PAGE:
Linux and the Desktop Pentium M: Uncommon Performanceby Kristopher Kubicki on December 24, 2004 12:00 PM EST
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Motherboard DetailsAs we had briefly mentioned earlier, all desktop Dothan/Banias motherboards are all derived from blade configurations. The key term used when describing a blade is density; things tend to be a little smaller, and cost generally takes a back seat to thermal reduction and size reduction. Like a Beowulf cluster, there isn't a lot of need for top of the line, best of breed components so long as the components used are reliable, cool and small. After all, what is a 10% dip in performance on one blade if you can double the number of blades that sit in the same rack?
All Pentium M blades run on Intel's notebook 855GME chipset. This chipset really doesn't differ from any other Dothan notebook chipset; DDR1, AGP/PCI, ICH5 and 400MHz front side bus. The 6300ESB southbridge provides a 64-bit PCI-X (not to be confused with PCI-Express) bus, which is generally dedicated to fiber optic networking.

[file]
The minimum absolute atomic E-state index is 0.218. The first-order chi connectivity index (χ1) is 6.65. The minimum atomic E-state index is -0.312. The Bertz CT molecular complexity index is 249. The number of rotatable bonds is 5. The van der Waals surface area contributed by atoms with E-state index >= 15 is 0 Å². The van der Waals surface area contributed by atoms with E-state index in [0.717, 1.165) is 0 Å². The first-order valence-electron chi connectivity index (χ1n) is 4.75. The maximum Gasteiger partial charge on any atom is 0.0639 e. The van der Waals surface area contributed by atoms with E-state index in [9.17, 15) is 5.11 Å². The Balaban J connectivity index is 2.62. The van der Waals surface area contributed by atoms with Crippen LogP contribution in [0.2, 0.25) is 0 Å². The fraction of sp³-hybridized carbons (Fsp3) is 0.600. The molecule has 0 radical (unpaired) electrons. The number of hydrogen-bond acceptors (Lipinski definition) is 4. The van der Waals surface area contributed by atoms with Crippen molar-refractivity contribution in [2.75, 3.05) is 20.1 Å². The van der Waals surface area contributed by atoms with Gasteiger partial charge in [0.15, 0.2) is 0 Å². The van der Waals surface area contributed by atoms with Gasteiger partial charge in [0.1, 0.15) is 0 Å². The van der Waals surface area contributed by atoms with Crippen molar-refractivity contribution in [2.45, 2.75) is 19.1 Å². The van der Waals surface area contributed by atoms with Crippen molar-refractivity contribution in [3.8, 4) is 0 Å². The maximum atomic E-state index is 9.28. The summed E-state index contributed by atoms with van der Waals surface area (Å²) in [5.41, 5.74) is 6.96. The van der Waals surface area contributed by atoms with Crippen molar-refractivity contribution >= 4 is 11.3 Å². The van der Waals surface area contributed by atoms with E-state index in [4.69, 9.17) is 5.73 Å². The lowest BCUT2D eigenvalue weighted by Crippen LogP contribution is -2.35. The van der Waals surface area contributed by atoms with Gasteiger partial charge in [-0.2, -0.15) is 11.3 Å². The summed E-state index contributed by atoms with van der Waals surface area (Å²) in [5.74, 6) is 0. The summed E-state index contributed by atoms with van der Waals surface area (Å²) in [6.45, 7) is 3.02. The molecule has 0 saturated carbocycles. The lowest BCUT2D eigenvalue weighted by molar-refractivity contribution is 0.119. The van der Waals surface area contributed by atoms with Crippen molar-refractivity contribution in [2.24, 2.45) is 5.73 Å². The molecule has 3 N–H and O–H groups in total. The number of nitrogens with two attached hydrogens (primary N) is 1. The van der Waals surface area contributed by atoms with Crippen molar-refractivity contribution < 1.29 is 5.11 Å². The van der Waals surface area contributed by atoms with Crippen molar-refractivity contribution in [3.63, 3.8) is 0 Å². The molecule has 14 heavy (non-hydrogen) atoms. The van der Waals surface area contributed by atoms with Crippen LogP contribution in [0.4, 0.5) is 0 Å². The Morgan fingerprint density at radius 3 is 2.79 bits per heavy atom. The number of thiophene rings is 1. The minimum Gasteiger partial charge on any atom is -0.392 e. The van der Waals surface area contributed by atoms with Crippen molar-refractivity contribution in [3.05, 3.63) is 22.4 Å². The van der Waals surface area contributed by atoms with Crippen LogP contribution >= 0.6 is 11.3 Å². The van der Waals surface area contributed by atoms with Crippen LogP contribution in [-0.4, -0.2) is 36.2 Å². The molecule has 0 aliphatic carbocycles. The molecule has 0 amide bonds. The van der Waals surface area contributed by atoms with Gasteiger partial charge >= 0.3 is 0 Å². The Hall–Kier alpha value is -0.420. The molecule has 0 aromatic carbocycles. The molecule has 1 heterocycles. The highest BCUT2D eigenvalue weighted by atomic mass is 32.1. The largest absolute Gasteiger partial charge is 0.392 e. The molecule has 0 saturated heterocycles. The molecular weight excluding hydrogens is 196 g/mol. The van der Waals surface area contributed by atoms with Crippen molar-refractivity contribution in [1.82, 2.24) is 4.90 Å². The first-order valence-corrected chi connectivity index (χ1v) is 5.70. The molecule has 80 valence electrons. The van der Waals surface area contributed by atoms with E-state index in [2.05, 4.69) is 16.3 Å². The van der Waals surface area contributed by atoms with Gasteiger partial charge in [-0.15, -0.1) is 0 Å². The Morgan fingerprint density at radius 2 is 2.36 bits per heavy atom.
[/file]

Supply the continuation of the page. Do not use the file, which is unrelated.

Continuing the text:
For these sets of benchmarks, we selected the DFI 855GME-MFG motherboard but AOpen also sells a retail i855GME motherboard. Even though both motherboards come in MicroATX form factors and use relatively older bridges, these boards are very expensive - mostly due to the fact that they have no competition! At time of publication, our DFI 855GME-MFG cost a little over $250, which is a considerable amount to pay for a motherboard. On the other hand, if we buy a comparative top of the line Socket 775 motherboard, with all the trimmings, $250 isn't too much to spend.
DFI and AOpen do not differ much in design of their desktop Dothan motherboards, but DFI's board has a few extra amenities. A Realtek gigabit Ethernet port, six-channel VIA audio and Winbond Firewire are also standard on this motherboard - although, we had difficulties getting SUSE 9.1 and the Realtek 8110S Ethernet to play well together due to driver conflicts. For the duration of the analysis, we used an Intel Pro/1000+ Ethernet controller, but that should not affect our benchmarks. Our motherboard only supports a 4X AGP bus, but as we have seen in dozens of benchmarks before, that should hardly affect video performance, if at all.